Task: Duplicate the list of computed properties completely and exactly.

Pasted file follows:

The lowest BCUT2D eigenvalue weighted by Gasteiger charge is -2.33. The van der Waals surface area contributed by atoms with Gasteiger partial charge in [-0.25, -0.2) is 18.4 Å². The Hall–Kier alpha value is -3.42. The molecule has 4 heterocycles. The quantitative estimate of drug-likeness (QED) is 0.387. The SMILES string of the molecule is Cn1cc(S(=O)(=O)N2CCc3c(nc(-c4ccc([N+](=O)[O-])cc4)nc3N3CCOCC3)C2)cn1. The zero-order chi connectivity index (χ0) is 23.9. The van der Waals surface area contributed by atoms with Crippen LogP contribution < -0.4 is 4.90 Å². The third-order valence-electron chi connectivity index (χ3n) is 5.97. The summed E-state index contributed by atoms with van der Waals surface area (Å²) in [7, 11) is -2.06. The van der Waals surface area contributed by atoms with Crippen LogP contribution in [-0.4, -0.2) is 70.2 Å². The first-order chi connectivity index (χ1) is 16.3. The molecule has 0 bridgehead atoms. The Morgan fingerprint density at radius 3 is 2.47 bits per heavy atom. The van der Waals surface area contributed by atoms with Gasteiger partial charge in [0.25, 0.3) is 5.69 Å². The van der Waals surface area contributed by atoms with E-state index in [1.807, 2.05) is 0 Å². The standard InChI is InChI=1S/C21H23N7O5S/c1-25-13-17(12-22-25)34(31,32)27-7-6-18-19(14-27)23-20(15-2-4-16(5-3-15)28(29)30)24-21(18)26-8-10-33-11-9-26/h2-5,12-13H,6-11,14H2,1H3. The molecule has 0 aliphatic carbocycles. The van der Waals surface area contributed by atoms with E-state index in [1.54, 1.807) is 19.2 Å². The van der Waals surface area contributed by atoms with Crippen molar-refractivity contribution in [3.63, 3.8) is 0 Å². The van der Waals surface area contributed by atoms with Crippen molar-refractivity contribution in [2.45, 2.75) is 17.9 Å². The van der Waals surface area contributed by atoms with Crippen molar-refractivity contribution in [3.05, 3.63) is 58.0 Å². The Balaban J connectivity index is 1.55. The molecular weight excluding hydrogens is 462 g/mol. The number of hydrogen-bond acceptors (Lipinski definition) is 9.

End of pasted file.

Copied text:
The lowest BCUT2D eigenvalue weighted by Gasteiger charge is -2.33. The van der Waals surface area contributed by atoms with Gasteiger partial charge in [-0.25, -0.2) is 18.4 Å². The Hall–Kier alpha value is -3.42. The molecule has 4 heterocycles. The quantitative estimate of drug-likeness (QED) is 0.387. The SMILES string of the molecule is Cn1cc(S(=O)(=O)N2CCc3c(nc(-c4ccc([N+](=O)[O-])cc4)nc3N3CCOCC3)C2)cn1. The zero-order chi connectivity index (χ0) is 23.9. The van der Waals surface area contributed by atoms with Crippen LogP contribution < -0.4 is 4.90 Å². The third-order valence-electron chi connectivity index (χ3n) is 5.97. The summed E-state index contributed by atoms with van der Waals surface area (Å²) in [7, 11) is -2.06. The van der Waals surface area contributed by atoms with Crippen LogP contribution in [-0.4, -0.2) is 70.2 Å². The first-order chi connectivity index (χ1) is 16.3. The molecule has 0 bridgehead atoms. The Morgan fingerprint density at radius 3 is 2.47 bits per heavy atom. The van der Waals surface area contributed by atoms with Gasteiger partial charge in [0.25, 0.3) is 5.69 Å². The van der Waals surface area contributed by atoms with E-state index in [1.807, 2.05) is 0 Å². The standard InChI is InChI=1S/C21H23N7O5S/c1-25-13-17(12-22-25)34(31,32)27-7-6-18-19(14-27)23-20(15-2-4-16(5-3-15)28(29)30)24-21(18)26-8-10-33-11-9-26/h2-5,12-13H,6-11,14H2,1H3. The molecule has 0 aliphatic carbocycles. The van der Waals surface area contributed by atoms with E-state index in [1.54, 1.807) is 19.2 Å². The van der Waals surface area contributed by atoms with Crippen molar-refractivity contribution in [3.63, 3.8) is 0 Å². The van der Waals surface area contributed by atoms with Crippen molar-refractivity contribution in [2.45, 2.75) is 17.9 Å². The van der Waals surface area contributed by atoms with Crippen molar-refractivity contribution in [3.05, 3.63) is 58.0 Å². The Balaban J connectivity index is 1.55. The molecular weight excluding hydrogens is 462 g/mol. The number of hydrogen-bond acceptors (Lipinski definition) is 9.